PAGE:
Develop a sound succession plan for your business
Many large corporations invest substantial resources in succession planning — determining in advance who will assume key leadership positions. Yet, although succession planning may be even more important for small businesses, many owners fail to make adequate plans, or any whatsoever.
This lapse can create the potential for chaos when leaders die unexpectedly or must retire suddenly for health reasons. Spouses who inherit businesses in such circumstances are often overwhelmed and ill-equipped to make decisions about running the business or restructuring it, and existing managers may not know how to proceed. This can result in considerable disruption, and can do irreparable damage to profitability, often leading to closings.
Sound succession planning is imperative to avert such disruption, preserve profitability and sustain the enterprise.
Some points for owners to consider:
Act now; don't procrastinate
Succession planning is akin to preparing an estate plan. Just as people put off writing a will because it means contemplating their death, business owners put off succession planning because it means envisioning the end of their involvement with their business. It can take months — or even years — to assemble a detailed succession plan because this involves numerous decisions, including whether certain employees or relatives (in family businesses) are qualified for top leadership positions.
Once potential successors are identified, firms must sound them out on whether they’re interested and committed, which can take these candidates a while to decide. Often, candidates need to be shown parts of the business that they may not be familiar with and undergo new training. As all this can be extremely time-consuming, it’s often necessary for owners to start the succession-planning process several years or even a decade before their retirement target date.
Also, a succession plan may entail complex earn-out provisions under which non-family successors gradually acquire the equity of those they’ll follow as partial or full owners. Detailed planning for funding these scenarios is essential.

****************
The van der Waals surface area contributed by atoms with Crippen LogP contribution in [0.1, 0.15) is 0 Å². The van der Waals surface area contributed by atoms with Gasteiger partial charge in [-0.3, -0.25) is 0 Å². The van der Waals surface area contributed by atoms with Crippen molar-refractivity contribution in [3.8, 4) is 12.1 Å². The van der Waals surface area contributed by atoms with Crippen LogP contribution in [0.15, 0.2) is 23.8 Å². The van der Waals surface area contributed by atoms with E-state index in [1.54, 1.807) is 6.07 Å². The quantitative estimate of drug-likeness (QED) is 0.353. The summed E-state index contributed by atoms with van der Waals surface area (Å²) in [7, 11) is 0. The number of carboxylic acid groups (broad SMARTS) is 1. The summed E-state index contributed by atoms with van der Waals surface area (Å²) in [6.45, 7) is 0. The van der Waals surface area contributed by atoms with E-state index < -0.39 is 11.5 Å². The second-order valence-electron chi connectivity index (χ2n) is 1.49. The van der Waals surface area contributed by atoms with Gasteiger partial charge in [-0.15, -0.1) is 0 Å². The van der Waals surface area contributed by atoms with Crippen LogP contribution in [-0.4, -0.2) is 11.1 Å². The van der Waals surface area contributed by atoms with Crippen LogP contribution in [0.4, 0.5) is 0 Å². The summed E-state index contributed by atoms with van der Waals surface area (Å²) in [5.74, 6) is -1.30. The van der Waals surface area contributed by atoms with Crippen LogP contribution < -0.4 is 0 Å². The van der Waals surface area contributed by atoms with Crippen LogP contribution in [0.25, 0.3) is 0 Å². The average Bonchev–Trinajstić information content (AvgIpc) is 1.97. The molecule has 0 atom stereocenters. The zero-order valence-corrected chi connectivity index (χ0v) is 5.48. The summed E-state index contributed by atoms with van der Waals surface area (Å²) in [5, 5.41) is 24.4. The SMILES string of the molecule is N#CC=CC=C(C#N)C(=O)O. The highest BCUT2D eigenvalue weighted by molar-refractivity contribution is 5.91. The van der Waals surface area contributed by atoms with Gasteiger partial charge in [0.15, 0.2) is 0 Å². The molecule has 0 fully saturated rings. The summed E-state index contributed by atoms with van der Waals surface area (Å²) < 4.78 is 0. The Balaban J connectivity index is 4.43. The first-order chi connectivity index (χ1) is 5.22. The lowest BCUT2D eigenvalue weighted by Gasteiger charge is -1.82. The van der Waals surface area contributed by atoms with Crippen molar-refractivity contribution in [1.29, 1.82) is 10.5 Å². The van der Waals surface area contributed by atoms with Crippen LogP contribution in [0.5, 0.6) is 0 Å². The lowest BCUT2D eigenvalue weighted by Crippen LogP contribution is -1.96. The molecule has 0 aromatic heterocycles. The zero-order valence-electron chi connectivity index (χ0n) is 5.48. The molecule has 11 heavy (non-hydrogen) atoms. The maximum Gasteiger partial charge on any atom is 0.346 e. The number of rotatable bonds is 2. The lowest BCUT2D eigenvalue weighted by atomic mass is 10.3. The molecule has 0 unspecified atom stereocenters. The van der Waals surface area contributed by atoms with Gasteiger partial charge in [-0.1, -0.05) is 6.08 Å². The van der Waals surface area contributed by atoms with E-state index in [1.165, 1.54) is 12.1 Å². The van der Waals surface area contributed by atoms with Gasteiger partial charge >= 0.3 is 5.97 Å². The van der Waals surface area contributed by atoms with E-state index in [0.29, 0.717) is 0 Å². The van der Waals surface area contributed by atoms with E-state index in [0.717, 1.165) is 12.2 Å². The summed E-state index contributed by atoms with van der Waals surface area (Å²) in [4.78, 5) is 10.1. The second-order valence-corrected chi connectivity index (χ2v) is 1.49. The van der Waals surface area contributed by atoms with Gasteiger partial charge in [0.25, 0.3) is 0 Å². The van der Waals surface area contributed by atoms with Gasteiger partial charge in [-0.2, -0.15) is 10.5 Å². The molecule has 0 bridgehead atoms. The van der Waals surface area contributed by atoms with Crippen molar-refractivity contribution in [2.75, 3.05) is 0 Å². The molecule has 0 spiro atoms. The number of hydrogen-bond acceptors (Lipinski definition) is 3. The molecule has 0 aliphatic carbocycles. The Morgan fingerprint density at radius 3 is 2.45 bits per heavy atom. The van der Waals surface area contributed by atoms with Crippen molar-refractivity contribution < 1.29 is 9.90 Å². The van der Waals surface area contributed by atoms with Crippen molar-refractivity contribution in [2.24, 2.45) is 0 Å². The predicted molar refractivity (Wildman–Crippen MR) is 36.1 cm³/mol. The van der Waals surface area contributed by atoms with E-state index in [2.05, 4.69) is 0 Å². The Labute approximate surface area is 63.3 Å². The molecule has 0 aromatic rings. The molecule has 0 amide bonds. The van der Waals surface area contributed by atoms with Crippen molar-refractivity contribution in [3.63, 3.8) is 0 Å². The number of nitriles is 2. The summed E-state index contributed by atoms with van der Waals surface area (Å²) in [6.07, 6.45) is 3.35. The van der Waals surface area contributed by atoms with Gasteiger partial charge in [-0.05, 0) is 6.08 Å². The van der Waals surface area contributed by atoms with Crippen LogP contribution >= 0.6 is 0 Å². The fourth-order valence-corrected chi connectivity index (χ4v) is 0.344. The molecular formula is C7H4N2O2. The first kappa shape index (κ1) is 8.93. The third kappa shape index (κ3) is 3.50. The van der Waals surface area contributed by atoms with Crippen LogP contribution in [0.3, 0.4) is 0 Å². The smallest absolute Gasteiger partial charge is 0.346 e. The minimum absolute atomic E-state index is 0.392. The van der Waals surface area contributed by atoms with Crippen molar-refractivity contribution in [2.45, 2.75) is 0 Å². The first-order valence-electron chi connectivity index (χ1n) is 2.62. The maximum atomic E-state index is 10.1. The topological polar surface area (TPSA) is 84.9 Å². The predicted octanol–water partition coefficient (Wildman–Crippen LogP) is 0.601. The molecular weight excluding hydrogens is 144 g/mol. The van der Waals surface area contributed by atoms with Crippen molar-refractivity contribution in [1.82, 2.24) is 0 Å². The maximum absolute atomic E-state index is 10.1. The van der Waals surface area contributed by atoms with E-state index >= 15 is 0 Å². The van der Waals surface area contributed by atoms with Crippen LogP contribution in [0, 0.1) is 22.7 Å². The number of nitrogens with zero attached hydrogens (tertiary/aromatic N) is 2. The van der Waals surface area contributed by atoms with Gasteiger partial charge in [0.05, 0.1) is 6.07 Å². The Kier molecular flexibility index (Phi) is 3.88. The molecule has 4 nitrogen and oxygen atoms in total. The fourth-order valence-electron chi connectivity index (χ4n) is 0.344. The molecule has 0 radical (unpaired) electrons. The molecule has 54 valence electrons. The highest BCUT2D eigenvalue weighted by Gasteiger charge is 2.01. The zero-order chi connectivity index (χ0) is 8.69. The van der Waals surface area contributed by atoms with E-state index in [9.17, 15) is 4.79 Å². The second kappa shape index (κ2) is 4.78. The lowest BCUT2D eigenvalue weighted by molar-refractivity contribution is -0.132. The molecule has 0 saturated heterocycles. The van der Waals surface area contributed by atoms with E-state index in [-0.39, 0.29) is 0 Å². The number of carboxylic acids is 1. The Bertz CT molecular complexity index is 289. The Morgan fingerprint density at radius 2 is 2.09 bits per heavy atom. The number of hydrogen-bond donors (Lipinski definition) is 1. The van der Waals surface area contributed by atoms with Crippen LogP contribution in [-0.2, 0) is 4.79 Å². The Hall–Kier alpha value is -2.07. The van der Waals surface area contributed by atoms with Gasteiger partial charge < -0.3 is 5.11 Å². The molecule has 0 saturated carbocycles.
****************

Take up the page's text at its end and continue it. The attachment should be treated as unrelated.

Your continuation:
Seek good advice
Some qualified financial advisers offer succession-planning guidance, but this often requires a team involving other qualified professionals, including legal, insurance, tax-planning and money-management experts. In these cases, your adviser should serve as your quarterback to bring in objective, qualified professionals in these fields. Also, precise valuations are often needed. This is a highly specialized accounting task that requires expertise from specialized firms. An experienced financial adviser should be ready to assist you with all of this.
Keep it fresh
If you’re on top of things and formulate a plan well in advance of needing it, make sure you revisit it periodically to evaluate whether all provisions still make sense for your business as it evolves, and make changes where appropriate.
Don’t confuse succession planning with merely buying insurance.
It’s not uncommon for insurance salesmen to aggressively solicit high-commission life and disability insurance sales from business owners. Instead, as when investing prudently, begin with a thoughtful, detailed plan. If you determine that you need more insurance to address scenarios such as buy/sell agreements, loss of key persons or disability, be sure to seek out the guidance of a financial adviser who is paid only for his or her advice, and receives no commissions for recommendations.
By starting early — now, if you’ve been putting it off — you can assure an orderly transition of leadership and sustain your business’ vitality, for both yourself and your family.
Tim Decker is president of ISI Financial Group, a wealth management firm in Lancaster, and a fee-only financial planner. His weekly call-in radio show, “Financial Freedom,” airs Saturdays at 10 a.m. on WHP 580 AM.
This content is based upon information believed to be accurate by ISI Financial Group Inc. However, it is not intended to provide specific financial advice. Investing involves risk, including the loss of principal. Past performance is no guarantee of future performance. You should always seek professional guidance before making any financial or legal decisions, as everyone’s needs are different.